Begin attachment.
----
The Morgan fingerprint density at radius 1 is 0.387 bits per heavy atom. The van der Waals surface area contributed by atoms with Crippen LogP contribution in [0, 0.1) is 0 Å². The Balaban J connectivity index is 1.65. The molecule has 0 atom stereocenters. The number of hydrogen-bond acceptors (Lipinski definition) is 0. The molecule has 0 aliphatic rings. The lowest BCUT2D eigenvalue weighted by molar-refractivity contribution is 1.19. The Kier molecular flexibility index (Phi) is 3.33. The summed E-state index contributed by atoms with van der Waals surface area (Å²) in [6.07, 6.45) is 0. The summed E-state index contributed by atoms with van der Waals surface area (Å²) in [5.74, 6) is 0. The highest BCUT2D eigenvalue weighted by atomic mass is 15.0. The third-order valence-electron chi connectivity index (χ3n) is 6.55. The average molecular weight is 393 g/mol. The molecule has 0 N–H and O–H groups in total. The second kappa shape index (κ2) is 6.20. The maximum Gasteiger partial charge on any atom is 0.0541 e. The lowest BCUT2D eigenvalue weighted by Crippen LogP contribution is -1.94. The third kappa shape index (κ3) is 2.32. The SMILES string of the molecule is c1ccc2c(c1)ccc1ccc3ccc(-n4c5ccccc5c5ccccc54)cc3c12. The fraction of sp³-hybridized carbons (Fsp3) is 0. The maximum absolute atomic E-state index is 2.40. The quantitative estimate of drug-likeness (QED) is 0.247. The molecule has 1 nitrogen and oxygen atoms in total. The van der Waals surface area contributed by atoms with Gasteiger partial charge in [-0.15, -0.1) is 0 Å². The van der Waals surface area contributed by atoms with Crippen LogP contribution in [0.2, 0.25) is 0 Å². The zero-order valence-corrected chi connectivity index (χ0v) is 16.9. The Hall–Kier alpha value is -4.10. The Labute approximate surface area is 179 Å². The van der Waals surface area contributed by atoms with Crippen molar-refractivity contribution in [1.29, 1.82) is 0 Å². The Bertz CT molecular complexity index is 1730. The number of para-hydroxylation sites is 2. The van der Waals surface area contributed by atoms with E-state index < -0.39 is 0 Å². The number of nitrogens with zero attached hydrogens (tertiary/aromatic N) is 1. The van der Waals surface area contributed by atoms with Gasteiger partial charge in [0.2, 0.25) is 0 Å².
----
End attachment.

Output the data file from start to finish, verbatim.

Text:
The Morgan fingerprint density at radius 1 is 0.387 bits per heavy atom. The van der Waals surface area contributed by atoms with Crippen LogP contribution in [0, 0.1) is 0 Å². The Balaban J connectivity index is 1.65. The molecule has 0 atom stereocenters. The number of hydrogen-bond acceptors (Lipinski definition) is 0. The molecule has 0 aliphatic rings. The lowest BCUT2D eigenvalue weighted by molar-refractivity contribution is 1.19. The Kier molecular flexibility index (Phi) is 3.33. The summed E-state index contributed by atoms with van der Waals surface area (Å²) in [6.07, 6.45) is 0. The summed E-state index contributed by atoms with van der Waals surface area (Å²) in [5.74, 6) is 0. The highest BCUT2D eigenvalue weighted by atomic mass is 15.0. The third-order valence-electron chi connectivity index (χ3n) is 6.55. The average molecular weight is 393 g/mol. The molecule has 0 N–H and O–H groups in total. The second kappa shape index (κ2) is 6.20. The maximum Gasteiger partial charge on any atom is 0.0541 e. The lowest BCUT2D eigenvalue weighted by Crippen LogP contribution is -1.94. The third kappa shape index (κ3) is 2.32. The SMILES string of the molecule is c1ccc2c(c1)ccc1ccc3ccc(-n4c5ccccc5c5ccccc54)cc3c12. The fraction of sp³-hybridized carbons (Fsp3) is 0. The maximum absolute atomic E-state index is 2.40. The quantitative estimate of drug-likeness (QED) is 0.247. The molecule has 1 nitrogen and oxygen atoms in total. The van der Waals surface area contributed by atoms with Gasteiger partial charge in [-0.15, -0.1) is 0 Å². The van der Waals surface area contributed by atoms with Crippen LogP contribution in [0.2, 0.25) is 0 Å². The zero-order valence-corrected chi connectivity index (χ0v) is 16.9. The Hall–Kier alpha value is -4.10. The Labute approximate surface area is 179 Å². The van der Waals surface area contributed by atoms with Crippen molar-refractivity contribution in [1.29, 1.82) is 0 Å². The Bertz CT molecular complexity index is 1730. The number of para-hydroxylation sites is 2. The van der Waals surface area contributed by atoms with E-state index < -0.39 is 0 Å². The number of nitrogens with zero attached hydrogens (tertiary/aromatic N) is 1. The van der Waals surface area contributed by atoms with Gasteiger partial charge in [0.2, 0.25) is 0 Å².